Kelley's experience in the orbiter spanned several days. He explored the phenomenon that swallowed him, and through that exploration he came upon perhaps some of the biggest possible discoveries of the time, including proof of other intelligent life in the universe. Ironically, these discoveries wouldn't see the light of day for another 300 years. It became clear to Kelley he would not be able to escape the ellipse, but I particularly liked the writers' notion that he didn't consider the mission a failure—that "What I've seen proves we were right to come out here."
Watching Seven's gradual change in attitude as she views Kelley's logs reveals an uplifting poignancy, as if for the first time she understands the concept of a true explorer and hero. (And I liked that Jeri Ryan conveyed this change in attitude without a single line of dialog.) People like Kelley and the other Mars landers paved the way for greater things by forging ahead through the uncertain at great risk.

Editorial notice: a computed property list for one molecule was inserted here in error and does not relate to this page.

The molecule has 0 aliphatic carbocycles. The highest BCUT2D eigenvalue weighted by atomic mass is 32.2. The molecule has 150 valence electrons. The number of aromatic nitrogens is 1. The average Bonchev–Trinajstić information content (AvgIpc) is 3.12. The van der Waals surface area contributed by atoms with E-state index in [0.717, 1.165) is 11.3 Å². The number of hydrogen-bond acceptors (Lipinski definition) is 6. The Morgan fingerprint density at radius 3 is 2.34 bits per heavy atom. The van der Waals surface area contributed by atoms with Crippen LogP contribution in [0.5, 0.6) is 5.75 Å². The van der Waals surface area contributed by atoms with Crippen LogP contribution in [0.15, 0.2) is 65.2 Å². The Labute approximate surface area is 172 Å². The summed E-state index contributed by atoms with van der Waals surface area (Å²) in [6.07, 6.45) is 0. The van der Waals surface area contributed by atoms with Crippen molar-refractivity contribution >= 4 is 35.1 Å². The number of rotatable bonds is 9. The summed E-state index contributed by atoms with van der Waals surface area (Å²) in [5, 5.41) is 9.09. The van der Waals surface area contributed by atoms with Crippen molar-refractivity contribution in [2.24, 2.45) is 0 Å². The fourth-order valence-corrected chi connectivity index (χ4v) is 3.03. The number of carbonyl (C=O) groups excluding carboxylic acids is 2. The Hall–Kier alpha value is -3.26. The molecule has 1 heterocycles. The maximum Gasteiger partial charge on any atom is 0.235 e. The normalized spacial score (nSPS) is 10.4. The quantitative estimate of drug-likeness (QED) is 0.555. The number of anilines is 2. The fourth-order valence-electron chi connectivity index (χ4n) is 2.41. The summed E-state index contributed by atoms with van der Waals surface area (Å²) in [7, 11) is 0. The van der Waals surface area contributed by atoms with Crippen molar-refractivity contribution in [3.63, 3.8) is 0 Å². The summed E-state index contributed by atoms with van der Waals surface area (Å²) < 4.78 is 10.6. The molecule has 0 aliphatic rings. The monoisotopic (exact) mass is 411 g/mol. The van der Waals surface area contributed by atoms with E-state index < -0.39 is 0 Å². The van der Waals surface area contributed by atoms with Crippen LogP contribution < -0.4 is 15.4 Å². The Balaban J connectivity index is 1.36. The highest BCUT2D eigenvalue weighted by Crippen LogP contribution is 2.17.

Even given the technology advances since the moon missions, it's hard to imagine that a manned mission to Mars could be anything short of extremely difficult and risky. Just as Apollo 13 showed us, there are any number of things that could go wrong with technology and machinery—which might be reliable but is definitely not infallible—and one small problem can start the domino effect of disaster. In the Star Trek universe, we're shown interstellar space travel as an aspect of life that's nearly as routine as, say, driving a car is today. If there's one thing "One Small Step" seems to realize, as Paris notes in one early scene, it's that space travel in the 20th and 21st centuries was anything but routine. The dangers were real and the unknowns were real. Even if a spatial anomaly didn't swallow you up, you were still alone, at the mercy of your technology. The space travelers of the 24th century have it easy by comparison.